I'm riding around recovery and low end endurance pace, say 160 watts. That's roughly 550KJ an hour. If I'm taking 60g of carbs an hour, that's only 300 cals an hour needed from fat stores. At such a low wattage/heart rate, 60g an hour is probably overkill, as I found already with that 8 to 9 hour test. I had too much left in the tank and could ride for extended periods at tempo and then even at threshold over 310 watts, and that's after 7.5hours of riding on just 50g carbs an hour.

I've been dieting slightly recently so no way was I fully glycogen loaded either. Breakfast was 600 cals. I had too much energy to spare and that's not even accounting for BMR.

You can't compare what I'm doing to TDf riders. Those guys are fighting against REDS. That's not a concern for me. For them it will be catastrophic. Even with the best strategy, some stage racers got hit by REDS - see the Michelton Scott study earlier this year.
Just look at his metabolic test, which is below your even 300 cal/hour estimate..

bikeboy1tr
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Location: Southern Ontario Canada

by bikeboy1tr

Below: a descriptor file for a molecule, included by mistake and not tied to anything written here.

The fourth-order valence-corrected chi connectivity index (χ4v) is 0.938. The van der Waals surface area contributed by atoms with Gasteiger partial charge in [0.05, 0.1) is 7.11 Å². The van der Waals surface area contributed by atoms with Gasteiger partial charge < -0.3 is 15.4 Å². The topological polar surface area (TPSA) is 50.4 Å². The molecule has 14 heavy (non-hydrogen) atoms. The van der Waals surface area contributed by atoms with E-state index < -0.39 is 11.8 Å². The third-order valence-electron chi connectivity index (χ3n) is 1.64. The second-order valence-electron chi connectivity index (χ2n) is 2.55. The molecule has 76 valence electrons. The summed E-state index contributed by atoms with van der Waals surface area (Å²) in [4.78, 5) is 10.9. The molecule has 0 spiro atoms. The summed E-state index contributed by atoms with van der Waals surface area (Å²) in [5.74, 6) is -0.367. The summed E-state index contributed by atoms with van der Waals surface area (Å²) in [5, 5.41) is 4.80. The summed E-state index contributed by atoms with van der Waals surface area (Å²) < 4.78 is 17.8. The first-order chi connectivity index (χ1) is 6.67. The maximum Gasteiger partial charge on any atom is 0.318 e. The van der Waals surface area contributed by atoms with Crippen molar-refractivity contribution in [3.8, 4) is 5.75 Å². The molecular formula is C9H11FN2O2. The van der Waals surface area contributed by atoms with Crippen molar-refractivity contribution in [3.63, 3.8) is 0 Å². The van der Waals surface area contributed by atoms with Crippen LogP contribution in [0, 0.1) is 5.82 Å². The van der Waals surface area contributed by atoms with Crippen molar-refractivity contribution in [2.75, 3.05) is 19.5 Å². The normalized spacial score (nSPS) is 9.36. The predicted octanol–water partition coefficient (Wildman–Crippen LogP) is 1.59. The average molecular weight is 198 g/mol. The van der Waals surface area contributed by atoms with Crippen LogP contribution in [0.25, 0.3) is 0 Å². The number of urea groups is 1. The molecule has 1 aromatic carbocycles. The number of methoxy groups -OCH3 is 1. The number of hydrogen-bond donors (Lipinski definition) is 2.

I did a ride this past Sunday, 138km, 1000 meters climb, 31 avg, and 80% intensity for 4.5hrs. I weighed 78.6 that morning. Before the ride I had a Clif bar and during the ride 2 Dutchies, Clif bar, 4 Clif Bloks, 2 water bottles with sport drink and 2 waterbottle with Electrolyte tab in each. We stopped for coffee and a Pannini with a slice of Bananna bread. According to my Edge 530 I burned 2770 C and consumed 1200 C and Fluid loss was 3194ml and consumed 3187ml. I spent 35% time in Endurance and 34% Tempo HR and the temp was 28C with little humidity. We were 20 minutes to go and suddenly my legs started to get empty so I scarfed down 2 of the Clif Bloks and my last Clif Bar of which I included above. I got lucky and avoided the Bonk with some feeling coming back into my legs and head. Normally I can do this ride np with food every hour and a coffee stop but I thought we might make it back before I got to the point of bonking. That was a close one.
I also hate trying to get a clif bar down when going at a good pace so I use the Dutchies and hold out with the clif bar until near the end but also use the clif blok during the ride as its easier to get down. Point is for some reason I was extremely hungry that whole day and I had a good dinner the night before so sometimes you can get away with less and the odd day you cant.